From 2002 to 2006 there were over half a million visits to the ER, but from 1990 to 1995 there were only around a quarter-million accidents that sent children to the hospital. When Dr. James G. Linakis of Brown Medical School and his colleagues looked into data from the National Electronic Injury Surveillance System, they found a 113% increase in trampoline injuries between these two time periods.
The American Academy of Pediatrics (AAP) recommended that pediatricians advise parents not to buy trampolines for home use. Around 95% of trampoline-related injuries occur on home trampolines.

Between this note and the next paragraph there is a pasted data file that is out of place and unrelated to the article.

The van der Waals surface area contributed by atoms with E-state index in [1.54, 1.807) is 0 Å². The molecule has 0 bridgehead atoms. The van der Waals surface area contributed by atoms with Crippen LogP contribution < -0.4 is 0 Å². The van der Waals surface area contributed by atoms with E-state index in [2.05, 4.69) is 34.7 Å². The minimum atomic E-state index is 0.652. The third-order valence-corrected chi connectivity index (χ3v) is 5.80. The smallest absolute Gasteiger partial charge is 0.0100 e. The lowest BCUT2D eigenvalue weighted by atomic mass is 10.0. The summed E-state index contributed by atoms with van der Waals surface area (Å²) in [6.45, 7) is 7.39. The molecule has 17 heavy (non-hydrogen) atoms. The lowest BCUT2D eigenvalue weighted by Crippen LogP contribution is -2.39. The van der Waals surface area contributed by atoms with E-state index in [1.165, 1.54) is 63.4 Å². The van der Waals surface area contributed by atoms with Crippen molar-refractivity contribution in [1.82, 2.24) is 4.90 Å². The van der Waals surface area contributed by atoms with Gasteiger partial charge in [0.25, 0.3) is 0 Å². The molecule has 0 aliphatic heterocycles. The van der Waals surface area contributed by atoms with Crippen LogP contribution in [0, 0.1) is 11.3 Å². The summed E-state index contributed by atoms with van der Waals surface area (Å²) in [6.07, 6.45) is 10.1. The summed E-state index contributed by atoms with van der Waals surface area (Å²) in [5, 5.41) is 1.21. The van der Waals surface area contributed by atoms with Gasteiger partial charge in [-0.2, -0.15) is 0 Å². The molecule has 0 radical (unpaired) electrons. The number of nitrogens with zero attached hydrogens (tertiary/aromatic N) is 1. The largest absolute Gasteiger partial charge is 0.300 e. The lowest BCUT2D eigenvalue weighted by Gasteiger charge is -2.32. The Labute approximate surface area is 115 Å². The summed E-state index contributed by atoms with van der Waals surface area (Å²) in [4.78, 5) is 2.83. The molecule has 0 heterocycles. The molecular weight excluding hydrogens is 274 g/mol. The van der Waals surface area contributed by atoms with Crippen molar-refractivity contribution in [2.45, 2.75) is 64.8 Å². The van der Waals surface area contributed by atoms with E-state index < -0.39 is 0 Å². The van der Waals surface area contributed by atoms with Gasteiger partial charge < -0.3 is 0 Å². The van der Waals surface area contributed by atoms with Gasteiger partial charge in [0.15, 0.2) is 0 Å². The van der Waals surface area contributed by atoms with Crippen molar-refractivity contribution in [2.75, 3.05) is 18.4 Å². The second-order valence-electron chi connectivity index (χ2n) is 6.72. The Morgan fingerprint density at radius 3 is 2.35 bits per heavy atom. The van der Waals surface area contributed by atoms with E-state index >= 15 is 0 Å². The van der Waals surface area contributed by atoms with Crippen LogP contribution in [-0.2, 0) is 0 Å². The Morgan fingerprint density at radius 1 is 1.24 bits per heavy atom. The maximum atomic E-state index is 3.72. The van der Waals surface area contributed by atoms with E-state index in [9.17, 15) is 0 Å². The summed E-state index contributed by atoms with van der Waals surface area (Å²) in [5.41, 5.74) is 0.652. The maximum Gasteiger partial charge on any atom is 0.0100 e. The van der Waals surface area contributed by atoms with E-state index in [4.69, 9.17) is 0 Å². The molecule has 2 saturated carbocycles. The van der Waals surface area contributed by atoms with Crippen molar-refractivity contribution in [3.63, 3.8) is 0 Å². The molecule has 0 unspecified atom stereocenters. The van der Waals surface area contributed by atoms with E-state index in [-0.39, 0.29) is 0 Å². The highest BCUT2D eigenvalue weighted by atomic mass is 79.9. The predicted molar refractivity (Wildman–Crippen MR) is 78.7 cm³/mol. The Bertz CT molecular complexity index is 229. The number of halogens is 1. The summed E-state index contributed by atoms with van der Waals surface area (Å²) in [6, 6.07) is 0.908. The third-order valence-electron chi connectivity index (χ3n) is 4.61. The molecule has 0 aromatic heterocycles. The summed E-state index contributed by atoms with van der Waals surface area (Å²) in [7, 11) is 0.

Linakis and his colleagues believe the remarkable jump in injuries is due to the increased availability of home trampolines. These trampolines are now inexpensive and can be found in stores all over the country. Around 1.2 million new trampolines were purchased in 2004.
While most injuries from trampolines include fractures, soft tissues, and bumps and bruises, these wounds were serious enough to send children to the emergency room. Since most parents are not able to supervise children to the extent that they need to be supervised on trampolines, it is the recommendation of Linakis that children should never use home trampolines.
For more information on this subject, please refer to our section on Defective and Dangerous Products.